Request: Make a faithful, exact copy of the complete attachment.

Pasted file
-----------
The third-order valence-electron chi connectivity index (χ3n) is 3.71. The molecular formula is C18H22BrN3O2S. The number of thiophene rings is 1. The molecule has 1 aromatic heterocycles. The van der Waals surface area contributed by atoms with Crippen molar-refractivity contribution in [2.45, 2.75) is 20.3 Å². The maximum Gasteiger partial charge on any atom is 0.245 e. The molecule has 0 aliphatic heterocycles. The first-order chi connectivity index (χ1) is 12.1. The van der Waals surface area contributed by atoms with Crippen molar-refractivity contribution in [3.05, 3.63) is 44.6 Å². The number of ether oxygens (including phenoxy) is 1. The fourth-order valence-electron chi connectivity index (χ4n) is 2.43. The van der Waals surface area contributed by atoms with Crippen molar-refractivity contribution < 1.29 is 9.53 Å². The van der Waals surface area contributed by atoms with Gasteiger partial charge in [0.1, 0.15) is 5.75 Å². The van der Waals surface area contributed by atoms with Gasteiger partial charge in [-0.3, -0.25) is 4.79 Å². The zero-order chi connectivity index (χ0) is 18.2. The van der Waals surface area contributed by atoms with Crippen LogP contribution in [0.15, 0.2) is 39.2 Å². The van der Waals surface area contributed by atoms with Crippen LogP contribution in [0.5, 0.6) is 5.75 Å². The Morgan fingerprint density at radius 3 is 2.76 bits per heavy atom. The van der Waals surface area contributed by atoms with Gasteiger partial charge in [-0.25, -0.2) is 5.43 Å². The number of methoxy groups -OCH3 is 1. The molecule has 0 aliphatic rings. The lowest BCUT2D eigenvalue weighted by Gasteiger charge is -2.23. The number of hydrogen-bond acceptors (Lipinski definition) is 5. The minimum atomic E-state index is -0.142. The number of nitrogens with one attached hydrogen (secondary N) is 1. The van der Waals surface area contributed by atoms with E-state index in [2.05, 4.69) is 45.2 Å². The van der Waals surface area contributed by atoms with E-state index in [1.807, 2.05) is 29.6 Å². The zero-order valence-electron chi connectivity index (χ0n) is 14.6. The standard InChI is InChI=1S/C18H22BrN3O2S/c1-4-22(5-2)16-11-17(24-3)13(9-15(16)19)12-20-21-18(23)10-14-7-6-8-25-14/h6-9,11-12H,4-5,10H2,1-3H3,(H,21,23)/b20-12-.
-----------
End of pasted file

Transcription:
The third-order valence-electron chi connectivity index (χ3n) is 3.71. The molecular formula is C18H22BrN3O2S. The number of thiophene rings is 1. The molecule has 1 aromatic heterocycles. The van der Waals surface area contributed by atoms with Crippen molar-refractivity contribution in [2.45, 2.75) is 20.3 Å². The maximum Gasteiger partial charge on any atom is 0.245 e. The molecule has 0 aliphatic heterocycles. The first-order chi connectivity index (χ1) is 12.1. The van der Waals surface area contributed by atoms with Crippen molar-refractivity contribution in [3.05, 3.63) is 44.6 Å². The number of ether oxygens (including phenoxy) is 1. The fourth-order valence-electron chi connectivity index (χ4n) is 2.43. The van der Waals surface area contributed by atoms with Crippen molar-refractivity contribution < 1.29 is 9.53 Å². The van der Waals surface area contributed by atoms with Gasteiger partial charge in [0.1, 0.15) is 5.75 Å². The van der Waals surface area contributed by atoms with Gasteiger partial charge in [-0.3, -0.25) is 4.79 Å². The zero-order chi connectivity index (χ0) is 18.2. The van der Waals surface area contributed by atoms with Crippen LogP contribution in [0.15, 0.2) is 39.2 Å². The van der Waals surface area contributed by atoms with Crippen LogP contribution in [0.5, 0.6) is 5.75 Å². The Morgan fingerprint density at radius 3 is 2.76 bits per heavy atom. The van der Waals surface area contributed by atoms with Gasteiger partial charge in [-0.25, -0.2) is 5.43 Å². The number of methoxy groups -OCH3 is 1. The molecule has 0 aliphatic rings. The lowest BCUT2D eigenvalue weighted by Gasteiger charge is -2.23. The number of hydrogen-bond acceptors (Lipinski definition) is 5. The minimum atomic E-state index is -0.142. The number of nitrogens with one attached hydrogen (secondary N) is 1. The van der Waals surface area contributed by atoms with E-state index in [2.05, 4.69) is 45.2 Å². The van der Waals surface area contributed by atoms with E-state index in [1.807, 2.05) is 29.6 Å². The zero-order valence-electron chi connectivity index (χ0n) is 14.6. The standard InChI is InChI=1S/C18H22BrN3O2S/c1-4-22(5-2)16-11-17(24-3)13(9-15(16)19)12-20-21-18(23)10-14-7-6-8-25-14/h6-9,11-12H,4-5,10H2,1-3H3,(H,21,23)/b20-12-.